Bob: Oooooh, yes. You'd have to write that one. Jim Jones and his electric kool aid. That's a terrible tragedy. But you'd also have to include the Middle East. Maybe the Twin Towers. Somebody walking into a library with a bomb in his satchel. The Oklahoma bombing, the guy up in Montana, the Davidian thing in Texas... there's too many of `em. You could write murder ballads from now til doomsday. Might not be enough time left to write very many of em....

JM: Yeah, the Jonestown Massacre would have to be in there, but you'd have to include the part about how Jim Jones fought so hard to erect a suicide barrier on the Golden Gate Bridge for years before he murdered all those people. I'd wanna do the Heaven's Gate thing, too. Maybe an album of religious mass suicides? 

CP: Tell us about some of the musicians—for example. Brad Postlethwaite played the bowed saw. Who's Brad and why a bowed saw?

Bob: John got these musicians together. He picked a perfect bunch. He wouldn't rehearse the songs with them ahead of time, just had them come in the studio and play it off the cuff. He wanted them to come up with something weird and unusual, and when you hear this album, you will know that's just what they did. They were all unique musicians, with ideas of their own, and that's what gives the album such a unique taste. I could talk about all these folks, like Quinn Miller, the dead-on bass player, or Brian Hendrix, who played the banjo and fed us all some of his homemade barbecue, or Kate Howser, who sang such a pretty harmony on "Joaquin Murietta", or David Manning, who played a 600 year old fiddle and came up with some killer lines.... and shared his whisky with me. Or Tim Mooney, when I watched him playing the drums, it was so pure and smooth, it approached the inexpressible. I think it actually arrived there. But the guy who played so many instruments on all these songs, and actually set the tone for the whole album, was Nate Cavaileri. You don't ever want to make an album without him on it. Only problem is, you have to drive him home afterward... As to Brad Postlethwaite, John can answer this one. All I know is, he played that saw perfectly. Hit just the right notes, with just the right feel. Perfect.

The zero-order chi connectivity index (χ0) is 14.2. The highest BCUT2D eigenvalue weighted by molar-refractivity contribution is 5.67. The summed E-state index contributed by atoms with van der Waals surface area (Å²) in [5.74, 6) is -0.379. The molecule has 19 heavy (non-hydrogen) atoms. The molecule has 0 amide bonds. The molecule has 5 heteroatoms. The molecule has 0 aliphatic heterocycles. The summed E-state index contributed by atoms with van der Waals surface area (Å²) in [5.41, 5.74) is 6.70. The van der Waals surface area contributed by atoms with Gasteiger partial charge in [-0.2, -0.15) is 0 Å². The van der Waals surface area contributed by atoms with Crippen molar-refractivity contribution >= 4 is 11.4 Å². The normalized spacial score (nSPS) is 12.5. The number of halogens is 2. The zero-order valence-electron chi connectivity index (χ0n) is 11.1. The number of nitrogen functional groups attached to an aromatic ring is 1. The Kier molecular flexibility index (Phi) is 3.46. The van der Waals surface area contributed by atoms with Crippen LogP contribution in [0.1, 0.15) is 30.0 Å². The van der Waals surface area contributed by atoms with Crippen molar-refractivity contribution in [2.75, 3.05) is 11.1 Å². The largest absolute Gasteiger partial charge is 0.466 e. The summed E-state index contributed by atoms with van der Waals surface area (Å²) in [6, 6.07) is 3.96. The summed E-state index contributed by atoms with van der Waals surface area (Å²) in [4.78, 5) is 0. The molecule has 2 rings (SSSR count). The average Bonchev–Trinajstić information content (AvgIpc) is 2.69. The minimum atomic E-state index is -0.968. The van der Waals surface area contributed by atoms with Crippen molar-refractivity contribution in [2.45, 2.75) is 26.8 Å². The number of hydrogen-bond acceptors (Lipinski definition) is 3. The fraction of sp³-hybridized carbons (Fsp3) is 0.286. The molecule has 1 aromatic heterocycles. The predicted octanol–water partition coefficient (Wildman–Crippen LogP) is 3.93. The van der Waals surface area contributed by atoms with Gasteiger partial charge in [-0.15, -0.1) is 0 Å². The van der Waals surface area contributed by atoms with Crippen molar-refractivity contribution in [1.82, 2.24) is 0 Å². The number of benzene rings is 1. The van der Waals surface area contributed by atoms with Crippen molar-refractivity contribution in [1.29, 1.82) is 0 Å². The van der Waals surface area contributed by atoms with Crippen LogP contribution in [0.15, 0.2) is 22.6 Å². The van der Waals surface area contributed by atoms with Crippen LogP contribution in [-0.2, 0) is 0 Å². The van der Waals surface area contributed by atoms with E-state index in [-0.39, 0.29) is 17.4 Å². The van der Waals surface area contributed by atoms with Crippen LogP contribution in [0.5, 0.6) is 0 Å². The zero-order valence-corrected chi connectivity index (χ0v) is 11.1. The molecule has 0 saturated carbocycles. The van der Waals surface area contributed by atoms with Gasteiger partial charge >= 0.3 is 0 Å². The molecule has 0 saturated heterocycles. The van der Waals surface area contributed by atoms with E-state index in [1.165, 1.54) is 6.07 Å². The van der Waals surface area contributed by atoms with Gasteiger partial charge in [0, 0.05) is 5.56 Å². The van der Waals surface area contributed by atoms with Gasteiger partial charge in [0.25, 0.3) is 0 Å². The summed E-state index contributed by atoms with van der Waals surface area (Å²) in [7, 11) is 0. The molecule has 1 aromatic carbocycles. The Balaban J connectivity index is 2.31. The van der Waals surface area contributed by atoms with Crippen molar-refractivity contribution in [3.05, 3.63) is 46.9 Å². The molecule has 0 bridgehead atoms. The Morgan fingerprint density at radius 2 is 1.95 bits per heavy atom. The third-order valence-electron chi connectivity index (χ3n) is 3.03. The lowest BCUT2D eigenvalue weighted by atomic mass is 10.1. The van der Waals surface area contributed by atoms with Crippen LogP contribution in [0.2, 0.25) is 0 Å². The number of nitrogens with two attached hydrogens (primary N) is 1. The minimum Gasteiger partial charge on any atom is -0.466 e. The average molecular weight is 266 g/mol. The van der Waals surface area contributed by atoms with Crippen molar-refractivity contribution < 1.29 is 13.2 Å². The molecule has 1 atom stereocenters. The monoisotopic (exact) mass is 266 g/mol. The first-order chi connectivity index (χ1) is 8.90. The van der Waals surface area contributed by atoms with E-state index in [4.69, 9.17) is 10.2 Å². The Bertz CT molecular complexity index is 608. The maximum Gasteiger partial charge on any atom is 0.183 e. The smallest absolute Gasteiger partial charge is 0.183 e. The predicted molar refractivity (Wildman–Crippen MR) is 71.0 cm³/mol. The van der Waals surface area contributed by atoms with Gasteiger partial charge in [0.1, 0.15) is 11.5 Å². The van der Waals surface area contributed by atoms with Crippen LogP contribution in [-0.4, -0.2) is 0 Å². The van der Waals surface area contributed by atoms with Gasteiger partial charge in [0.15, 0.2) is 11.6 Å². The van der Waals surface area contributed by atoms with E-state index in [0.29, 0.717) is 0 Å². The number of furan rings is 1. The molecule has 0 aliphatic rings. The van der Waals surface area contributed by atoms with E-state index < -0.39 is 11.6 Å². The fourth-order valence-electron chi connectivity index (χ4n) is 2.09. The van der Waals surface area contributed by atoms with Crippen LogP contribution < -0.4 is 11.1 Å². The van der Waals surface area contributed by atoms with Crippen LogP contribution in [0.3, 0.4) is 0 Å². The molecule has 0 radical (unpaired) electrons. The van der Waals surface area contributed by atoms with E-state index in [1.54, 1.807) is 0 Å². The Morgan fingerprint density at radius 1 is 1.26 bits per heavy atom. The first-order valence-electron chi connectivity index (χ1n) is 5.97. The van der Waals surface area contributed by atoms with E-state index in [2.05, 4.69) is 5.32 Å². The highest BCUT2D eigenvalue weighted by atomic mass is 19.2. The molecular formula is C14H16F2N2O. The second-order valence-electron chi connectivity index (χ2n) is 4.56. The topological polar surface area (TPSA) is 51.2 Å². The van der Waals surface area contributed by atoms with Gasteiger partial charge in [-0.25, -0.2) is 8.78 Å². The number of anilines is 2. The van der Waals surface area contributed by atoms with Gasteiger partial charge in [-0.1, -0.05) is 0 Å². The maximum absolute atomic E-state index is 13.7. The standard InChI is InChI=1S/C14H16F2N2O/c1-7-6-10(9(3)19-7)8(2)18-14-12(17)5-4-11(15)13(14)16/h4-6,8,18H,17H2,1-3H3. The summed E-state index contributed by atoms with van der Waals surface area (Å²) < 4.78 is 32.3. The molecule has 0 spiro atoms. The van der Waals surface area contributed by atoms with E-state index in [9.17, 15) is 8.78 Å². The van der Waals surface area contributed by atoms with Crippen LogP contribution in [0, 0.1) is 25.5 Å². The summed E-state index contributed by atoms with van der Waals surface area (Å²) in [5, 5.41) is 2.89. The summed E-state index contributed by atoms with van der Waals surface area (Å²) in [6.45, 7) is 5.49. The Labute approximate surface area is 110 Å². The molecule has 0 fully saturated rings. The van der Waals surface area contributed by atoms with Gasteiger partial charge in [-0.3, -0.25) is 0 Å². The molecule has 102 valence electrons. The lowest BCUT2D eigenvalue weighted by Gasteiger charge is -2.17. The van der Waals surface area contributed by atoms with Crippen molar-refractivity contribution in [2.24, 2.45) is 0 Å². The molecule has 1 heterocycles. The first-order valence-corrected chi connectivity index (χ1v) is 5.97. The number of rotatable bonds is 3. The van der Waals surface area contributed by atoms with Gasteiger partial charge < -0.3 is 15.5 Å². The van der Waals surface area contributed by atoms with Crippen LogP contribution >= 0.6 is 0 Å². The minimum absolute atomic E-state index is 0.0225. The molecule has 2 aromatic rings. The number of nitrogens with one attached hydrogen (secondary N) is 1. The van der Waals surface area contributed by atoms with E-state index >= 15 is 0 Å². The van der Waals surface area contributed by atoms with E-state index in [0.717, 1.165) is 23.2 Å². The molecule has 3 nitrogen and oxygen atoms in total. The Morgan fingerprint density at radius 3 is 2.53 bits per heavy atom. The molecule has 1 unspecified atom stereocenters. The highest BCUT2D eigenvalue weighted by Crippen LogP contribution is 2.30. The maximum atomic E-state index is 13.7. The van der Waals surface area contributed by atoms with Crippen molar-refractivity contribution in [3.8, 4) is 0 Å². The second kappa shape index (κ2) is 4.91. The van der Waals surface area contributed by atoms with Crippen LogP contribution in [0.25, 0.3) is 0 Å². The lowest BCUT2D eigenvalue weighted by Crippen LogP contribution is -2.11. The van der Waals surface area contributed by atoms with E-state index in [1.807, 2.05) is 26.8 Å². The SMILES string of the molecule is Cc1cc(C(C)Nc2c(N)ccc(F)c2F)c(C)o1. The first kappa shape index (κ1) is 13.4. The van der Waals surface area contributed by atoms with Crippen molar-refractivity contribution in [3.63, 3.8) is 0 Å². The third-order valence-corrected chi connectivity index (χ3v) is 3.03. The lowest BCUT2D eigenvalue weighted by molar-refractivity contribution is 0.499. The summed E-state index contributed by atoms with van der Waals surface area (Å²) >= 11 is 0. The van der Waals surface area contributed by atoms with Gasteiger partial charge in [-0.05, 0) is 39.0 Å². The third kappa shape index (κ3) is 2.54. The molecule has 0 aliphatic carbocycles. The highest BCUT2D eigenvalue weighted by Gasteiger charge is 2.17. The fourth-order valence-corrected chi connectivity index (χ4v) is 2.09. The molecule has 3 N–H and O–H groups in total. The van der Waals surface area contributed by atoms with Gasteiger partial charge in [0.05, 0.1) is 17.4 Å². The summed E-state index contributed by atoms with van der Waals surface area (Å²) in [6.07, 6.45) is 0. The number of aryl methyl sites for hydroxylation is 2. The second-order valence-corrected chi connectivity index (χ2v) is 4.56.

John: Brad's in a band in Memphis called Snowglobe. We've been friends since we were 18 years old. He played on the first thing I ever recorded at Easley (which sadly burned down a year and a half ago). He's a brilliant songwriter and can play anything, especially things not meant to be played. He's got a great solo record out called "Welcome to the Occupation". Everyone should listen to it. I really can't say enough about the folks who played on this record. I really gotta say that Nate Cavalieri made the thing what it is, though. He's amazing. A real ringer, ya know? His piano, organ, tympani, glockenspiel, accordion, etc., work made the record what it is. 

CP: This record was produced and engineered by Tim Mooney (Sleepers, American Music Club). How did you guys hook up?

Bob: John found him. Tim's a genius. Talk about knowing what to leave out, this guy wrote the book on it.

John: I just always liked the American Music Club stuff and think Timmy sort of embodies the rock and roll ethos, like Dickinson says Bob Stinson did. What a nice guy, too. He let me smoke almost all his cigarettes every day we were in there. Bob can get a little proprietary about his sometimes, especially since I quit smoking. Tim believed in this record like we did, wrestled with ideas right along with us. And goddamn he can play the drums.

CP: How long before we can expect a sequel? There's been a lot of bodies piling up in the last hundred years. Might I suggest Bebi Lee as subject matter? She was a UC Berkeley student who was killed by her boyfriend while out for a jog in 1984. Dude smashed her head in with a rock. Later after her body was cold, he came back for a midnight booty call. A farewell romp. Anyway, it was pretty big news around here. So yeah, what about volume two?

Bob: I'm up for anything. We will definitely be writing some more songs about something someday soon... might as well be another murder ballad... John has an idea, do a whole album about just one story. So every song would be sort of like a moment or two in the sequence of the tale. Which is probably just what an ordinary musical is.... so maybe that ain't such a unique idea as it seems... But I can guarantee you, if John Murry does it, it will come out sounding unique, no matter what. 

John: Jesus Christ that's fucked up. Necrophilia and all. Maybe we oughta do a more modern thing, with stories more recent. It'd be harder, though. Not as

much distance from the subject. I wanna do the Bubba Rose story as a whole album. We found out a lot more about it after we wrote the song. It's an incredibly Southern Shakesperian tragic-comedy. I wanna do it from when he was a little kid until he was sent to prison. Hell, I'll do anything Bob wants to do.

 Last thoughts from Chuck:

I'd like to  apologize  to anyone who found the previous conversation offensive in any way.  Particularly any family members of the People's Temple cult.  It's not easy to stare down shit this gruesome without the uncomfortable chuckle or sideways crack. The songs and the performances are really quite moving.

Sometimes we laugh to keep from crying. That's what they say.  Maybe it's true.

PS: If you're looking to find a copy of Bob Franks' Vanguard record, when asked where to find this record, Bob encourages folks to pester Steve Buckingham, Vice President of Vanguard. By calling him up and encouraging him to re-release the record. (Steve Buckingham's number in Nashville is (615) 297-2588.)